Celebrating Other Spirituality 365 Days A Year – Up-Helly-Aa

Witchy Comments & Graphics
Celebrating Other Spirituality 365 Days A Year – Up-Helly-Aa

January 28th – 29th

Up-Helly-Aa

Up-Helly-Aa is a centuries-old fire festival held in the Shetland Islands. It is derived from the ancient Yuletide festival celebrating the triumph of the sun over darkness and winter, and it pays

tribute to the ancient Viking Gods and Goddesses. The festival began with torch light processions that ignited giant bonfires and culminated with the burning of a replica of a Viking ship. It was believed that the fire would dispel evil spirits from the villagers and their homes. The festivities usually ended with great feasting and dancing until dawn.

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Celebrations Around The World, Jan. 31st

Feast of Great Typos
Festival of Brigantia begins
Up Helly AA (Viking Festival)
Festival of Imbolc begins
Nauru Independence Day
Festival of Transmission Errors
Child Labor Day
St. John Bosco’s Day (patron of editors, apprentices)
Phlegm-Green, Moldy-Grey, and Gazzard Day (Goblin)
Valkyries’ Day (Norse)
St. Marcella’s Day
Kitchen God Visits Heaven (China)
National Brandy Alexander Day
St. Tryphena’s Day (patron of nursing mothers)

GrannyMoon’s Morning Feast – Source: The Daily Globe, School Of The Seasons and/or The Daily Bleed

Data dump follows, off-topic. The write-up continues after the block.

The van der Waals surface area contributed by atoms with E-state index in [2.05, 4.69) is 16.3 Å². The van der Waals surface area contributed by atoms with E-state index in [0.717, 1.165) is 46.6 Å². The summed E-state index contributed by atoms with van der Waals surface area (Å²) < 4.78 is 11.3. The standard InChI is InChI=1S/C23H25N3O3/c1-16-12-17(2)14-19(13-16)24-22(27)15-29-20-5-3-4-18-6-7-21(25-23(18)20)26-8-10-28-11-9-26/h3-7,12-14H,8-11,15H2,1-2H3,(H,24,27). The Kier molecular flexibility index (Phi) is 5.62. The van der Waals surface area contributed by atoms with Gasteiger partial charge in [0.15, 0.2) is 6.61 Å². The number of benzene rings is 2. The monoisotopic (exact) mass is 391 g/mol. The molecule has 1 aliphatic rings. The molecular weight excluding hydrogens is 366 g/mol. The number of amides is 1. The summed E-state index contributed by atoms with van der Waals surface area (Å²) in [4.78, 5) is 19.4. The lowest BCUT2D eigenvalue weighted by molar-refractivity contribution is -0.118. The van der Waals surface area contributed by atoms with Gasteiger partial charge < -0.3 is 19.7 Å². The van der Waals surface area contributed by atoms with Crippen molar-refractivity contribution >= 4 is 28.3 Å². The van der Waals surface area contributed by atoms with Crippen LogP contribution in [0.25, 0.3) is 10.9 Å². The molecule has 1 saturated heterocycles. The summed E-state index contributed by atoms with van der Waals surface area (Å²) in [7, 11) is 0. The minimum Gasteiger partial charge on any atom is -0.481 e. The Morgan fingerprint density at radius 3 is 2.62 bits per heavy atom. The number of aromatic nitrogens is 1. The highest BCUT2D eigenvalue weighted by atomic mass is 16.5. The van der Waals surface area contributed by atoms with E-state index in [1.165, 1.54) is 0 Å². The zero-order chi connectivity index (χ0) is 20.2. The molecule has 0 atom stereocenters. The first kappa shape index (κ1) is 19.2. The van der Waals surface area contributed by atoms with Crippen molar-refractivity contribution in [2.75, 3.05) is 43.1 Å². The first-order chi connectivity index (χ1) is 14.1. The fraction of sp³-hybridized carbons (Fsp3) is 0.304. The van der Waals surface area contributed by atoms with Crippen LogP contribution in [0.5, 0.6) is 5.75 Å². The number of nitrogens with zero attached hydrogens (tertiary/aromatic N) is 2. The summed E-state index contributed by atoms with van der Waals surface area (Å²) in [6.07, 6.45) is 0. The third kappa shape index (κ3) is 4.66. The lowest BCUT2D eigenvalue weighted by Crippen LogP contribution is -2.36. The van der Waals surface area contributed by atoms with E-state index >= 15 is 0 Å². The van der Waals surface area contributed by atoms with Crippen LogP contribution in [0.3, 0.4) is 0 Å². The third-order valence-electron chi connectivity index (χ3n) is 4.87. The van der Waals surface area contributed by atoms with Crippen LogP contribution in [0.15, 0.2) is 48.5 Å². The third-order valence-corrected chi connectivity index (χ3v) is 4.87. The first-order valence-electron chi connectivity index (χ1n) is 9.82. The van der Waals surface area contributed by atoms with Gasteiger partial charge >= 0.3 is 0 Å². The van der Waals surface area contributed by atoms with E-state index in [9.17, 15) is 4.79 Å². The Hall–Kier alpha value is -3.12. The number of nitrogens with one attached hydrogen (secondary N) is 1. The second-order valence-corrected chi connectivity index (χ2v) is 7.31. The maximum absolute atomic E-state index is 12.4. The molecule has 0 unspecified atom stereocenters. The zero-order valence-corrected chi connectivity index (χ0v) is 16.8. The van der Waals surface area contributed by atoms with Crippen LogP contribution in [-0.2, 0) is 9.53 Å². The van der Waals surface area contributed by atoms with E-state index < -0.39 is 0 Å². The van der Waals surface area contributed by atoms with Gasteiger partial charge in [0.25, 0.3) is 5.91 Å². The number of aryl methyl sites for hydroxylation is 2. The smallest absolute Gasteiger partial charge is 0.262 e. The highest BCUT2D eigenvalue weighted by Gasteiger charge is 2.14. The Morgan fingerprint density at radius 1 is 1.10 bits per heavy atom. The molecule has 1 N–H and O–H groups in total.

The Wiccan Book of Day for Jan. 30th – Up-Helly-Aa

Norse/Asatru/Viking Graphics
Up-Helly-Aa

Around about now–on the last Tuesday of January–the citizens of the small Shetland town of Lerwick celebrate Up-Helly-Aa, a festival around two hundred years old that harks back over a millennia in celebrating these remote Scottish islands’ Norse heritage. Essentially a fire festival hailing the reborn sun, a “Guizer Jarl’s squad” of men dressed as Vikings carries a replica Viking longship through the streets at night, followed by hundreds of “guizers” (men in various, often termed, disguises) carrying firebrands. At journey’s end, the longship is set alight, initiating a night of wild carousing (womenfolk included)

“A Saintly Savior”

Remember St Aidan (Maedoc of Ferns, d. 626) on his feast day, for this Irish bishop protected wild animals. He is symbolized by the stag that he is said to have rendered invisible to its pursuers. (A stag, or its antlers, also represents the Horned God.)

Magickal Graphics